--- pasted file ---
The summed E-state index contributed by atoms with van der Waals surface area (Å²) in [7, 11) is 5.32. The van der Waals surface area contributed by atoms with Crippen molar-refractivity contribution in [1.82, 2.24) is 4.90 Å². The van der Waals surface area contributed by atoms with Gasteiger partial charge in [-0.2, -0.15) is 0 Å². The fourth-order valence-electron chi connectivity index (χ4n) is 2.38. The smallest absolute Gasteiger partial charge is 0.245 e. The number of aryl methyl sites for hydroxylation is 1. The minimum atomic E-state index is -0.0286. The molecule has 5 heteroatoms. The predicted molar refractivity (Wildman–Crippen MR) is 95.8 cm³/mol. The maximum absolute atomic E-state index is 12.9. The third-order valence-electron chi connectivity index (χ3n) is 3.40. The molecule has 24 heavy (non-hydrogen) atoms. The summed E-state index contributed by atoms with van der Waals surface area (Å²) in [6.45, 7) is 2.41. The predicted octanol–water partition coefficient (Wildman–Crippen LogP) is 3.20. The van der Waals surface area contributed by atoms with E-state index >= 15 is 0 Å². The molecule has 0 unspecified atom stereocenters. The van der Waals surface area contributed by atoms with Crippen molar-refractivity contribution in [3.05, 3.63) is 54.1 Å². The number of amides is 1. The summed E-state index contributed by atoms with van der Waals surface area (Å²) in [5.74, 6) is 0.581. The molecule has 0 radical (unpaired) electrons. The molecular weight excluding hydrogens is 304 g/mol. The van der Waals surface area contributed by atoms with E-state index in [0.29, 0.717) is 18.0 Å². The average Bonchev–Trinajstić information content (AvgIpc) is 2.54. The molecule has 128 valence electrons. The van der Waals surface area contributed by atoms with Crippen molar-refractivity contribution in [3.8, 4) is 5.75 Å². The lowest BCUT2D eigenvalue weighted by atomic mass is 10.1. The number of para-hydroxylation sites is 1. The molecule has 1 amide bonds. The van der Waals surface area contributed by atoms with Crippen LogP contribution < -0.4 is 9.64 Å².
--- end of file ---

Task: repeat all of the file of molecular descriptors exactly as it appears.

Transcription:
The summed E-state index contributed by atoms with van der Waals surface area (Å²) in [7, 11) is 5.32. The van der Waals surface area contributed by atoms with Crippen molar-refractivity contribution in [1.82, 2.24) is 4.90 Å². The van der Waals surface area contributed by atoms with Gasteiger partial charge in [-0.2, -0.15) is 0 Å². The fourth-order valence-electron chi connectivity index (χ4n) is 2.38. The smallest absolute Gasteiger partial charge is 0.245 e. The number of aryl methyl sites for hydroxylation is 1. The minimum atomic E-state index is -0.0286. The molecule has 5 heteroatoms. The predicted molar refractivity (Wildman–Crippen MR) is 95.8 cm³/mol. The maximum absolute atomic E-state index is 12.9. The third-order valence-electron chi connectivity index (χ3n) is 3.40. The molecule has 24 heavy (non-hydrogen) atoms. The summed E-state index contributed by atoms with van der Waals surface area (Å²) in [6.45, 7) is 2.41. The predicted octanol–water partition coefficient (Wildman–Crippen LogP) is 3.20. The van der Waals surface area contributed by atoms with E-state index >= 15 is 0 Å². The molecule has 0 unspecified atom stereocenters. The van der Waals surface area contributed by atoms with Crippen molar-refractivity contribution in [3.05, 3.63) is 54.1 Å². The number of amides is 1. The summed E-state index contributed by atoms with van der Waals surface area (Å²) in [5.74, 6) is 0.581. The molecule has 0 radical (unpaired) electrons. The molecular weight excluding hydrogens is 304 g/mol. The van der Waals surface area contributed by atoms with E-state index in [0.29, 0.717) is 18.0 Å². The average Bonchev–Trinajstić information content (AvgIpc) is 2.54. The molecule has 128 valence electrons. The van der Waals surface area contributed by atoms with Crippen molar-refractivity contribution in [3.8, 4) is 5.75 Å². The lowest BCUT2D eigenvalue weighted by atomic mass is 10.1. The number of para-hydroxylation sites is 1. The molecule has 1 amide bonds. The van der Waals surface area contributed by atoms with Crippen LogP contribution < -0.4 is 9.64 Å².